Late December (or shortly thereafter) will mark a sea change in the public listing of contaminated sites in New Jersey with the roll out of the New Jersey Remedial Priority Scoring (RPS) System. While the New Jersey Department of Environmental Protections (NJDEP) will only use the system to better guide it in allocating its limited resources, the outcome is that many contaminated sites will be ranked according to the threat pose to human health and the environment – and those ranking will be made public.
When posted, the site listings on the “Active Sites with Confirmed Contamination” list will now include, for the first time, the following:
- A draft “category” ranking based upon a score generated by the new Remedial Priority Scoring System for many of the 9,200 sites on the “Active” lists of sites with confirmed contamination;
- Information designating whether a Licensed Site Remediation Professional (LSRP) has or has not been retained by the person responsible for remediation for each site; and
- Whether the site is contaminated with certain hazardous substances of particular concern, including mercury, arsenic, dioxin, PCBs and chromate.
The RPS System is an automated model that gathers electronic data from different sources, including electronic data supplied to the NJDEP from remediating parties, analyzes the data under the model, and generates a relative categorical ranking between 1 and 5 for each site, with 5 indicating the greatest potential risk to human health and the environment (and thus the highest cleanup priority). The NJDEP’s goal is to create a more efficient and data-driven system that will allow it to focus its limited resources most effectively. RPS categories will not be created for homeowner cases, unknown source cases, cases that are in an operation and maintenance phase, or for properties which have been issued site-wide No Further Action letters or Remedial Action Outcomes.
The NJDEP created the RPS System pursuant to the mandate of the Site Remediation Reform Act’s amendments to the Spill Compensation and Control Act (N.J.S.A. 58:10-23.16). The Department will use the RPS System only as a tool to be used in evaluating contaminated sites. If a high category is assigned to a certain site, it does not necessarily mean that the site will be subject to NJDEP oversight. More information is available on the NJDEP’s website, and on the “Site Remediation” homepage.
Responsible parties may want to keep a few things in mind as this system is launched. These include:
- Owners and responsible persons need to consider working with LSRPs who understand the system, and can help effectively manage site risks and clean-up , resulting in a potentially lower ranking.
- Owners and responsible parties need to make sure that all historical data and information has been provided to the retained LSRP and has been sent electronically to the NJDEP in the required format, as it may improve your category ranking and the LSRP’s ability to assist you. Please note that information not received in the correct electronic format will not be input into the RPS system.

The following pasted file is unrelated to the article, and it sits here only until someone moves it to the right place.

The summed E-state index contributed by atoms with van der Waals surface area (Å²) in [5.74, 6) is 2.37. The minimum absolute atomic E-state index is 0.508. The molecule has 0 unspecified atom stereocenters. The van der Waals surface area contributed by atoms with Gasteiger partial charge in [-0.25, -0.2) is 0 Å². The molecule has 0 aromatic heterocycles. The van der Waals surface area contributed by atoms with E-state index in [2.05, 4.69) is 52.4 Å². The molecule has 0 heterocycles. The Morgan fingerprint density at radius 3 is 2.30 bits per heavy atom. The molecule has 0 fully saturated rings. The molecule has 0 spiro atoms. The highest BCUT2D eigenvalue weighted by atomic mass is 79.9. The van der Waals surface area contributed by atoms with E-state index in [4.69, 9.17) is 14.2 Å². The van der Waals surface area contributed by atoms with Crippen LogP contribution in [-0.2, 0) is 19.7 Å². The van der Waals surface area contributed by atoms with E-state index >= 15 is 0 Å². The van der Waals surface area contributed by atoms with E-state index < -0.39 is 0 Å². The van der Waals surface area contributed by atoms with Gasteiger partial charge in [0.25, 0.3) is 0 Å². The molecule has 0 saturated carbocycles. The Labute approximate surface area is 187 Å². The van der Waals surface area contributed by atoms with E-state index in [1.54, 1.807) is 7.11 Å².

- If you don’t like your category, work proactively with your LSRP to identify and recognize opportunities for improving it. One example is to close contaminant migration pathways. Categories will change as the LSRPs electronically submit additional data and as remediation steps are completed, documented and submitted to the NJDEP.
- The NJDEP is planning to update the online information infrequently while it works out the system. The first update is scheduled for December, 2013. The NJDEP hopes to move to a semi-annual basis in 2014, and beyond. While new electronically submitted data will be added as it is submitted and reviewed by the NJDEP, updates will not appear on the website in real time.
- The NJDEP has not yet announced a process to identify the exact electronic data and information the NJDEP has entered into the RPS System resulting in a particular category ranking. The Department is looking into formalizing a process so that responsible parties can question data inputs and category rankings. At the present time, category rankings are being issued in ‘draft’ form.
- Along with building the database using existing GIS and other records, the NJDEP sent mailings to responsible parties of 6,500 contaminated sites earlier this year. The initial list includes data correctly submitted related to those sites. They will issue the next and final round of letters in late December to persons responsible for remediation of another 2000 sites.
The RPS System represents a move toward streamlining an often arduous and complex process of site remediation reporting and tracking. While it isn’t perfect, the RPS provides far more transparency regarding the potential degrees of health and environmental risks of each contaminated site to the public. We believe that the program represents a sea change in the decision-making process by persons responsible for managing the remediation of contaminated sites. For example, sites with high rankings that fail to retain LSRPs or fail to meet regulatory or mandatory remediation deadlines will be much more easily targeted by the NJDEP for compliance enforcement. In addition, quickly addressing the “lowest hanging fruit” at a contaminated site may significantly reduce an RPS category ranking, which in turn would decrease the potential of a category ranking to be misunderstood and misused by a third party, for example, a prospective purchaser, lender or bank, litigation plaintiff, or insurance company. Obviously, the tasks involved in managing the remediation of contaminated sites will also need to include identifying, addressing and managing a whole host of likely attempts by others advancing various interests to intentionally or unintentionally misuse the RPS rankings.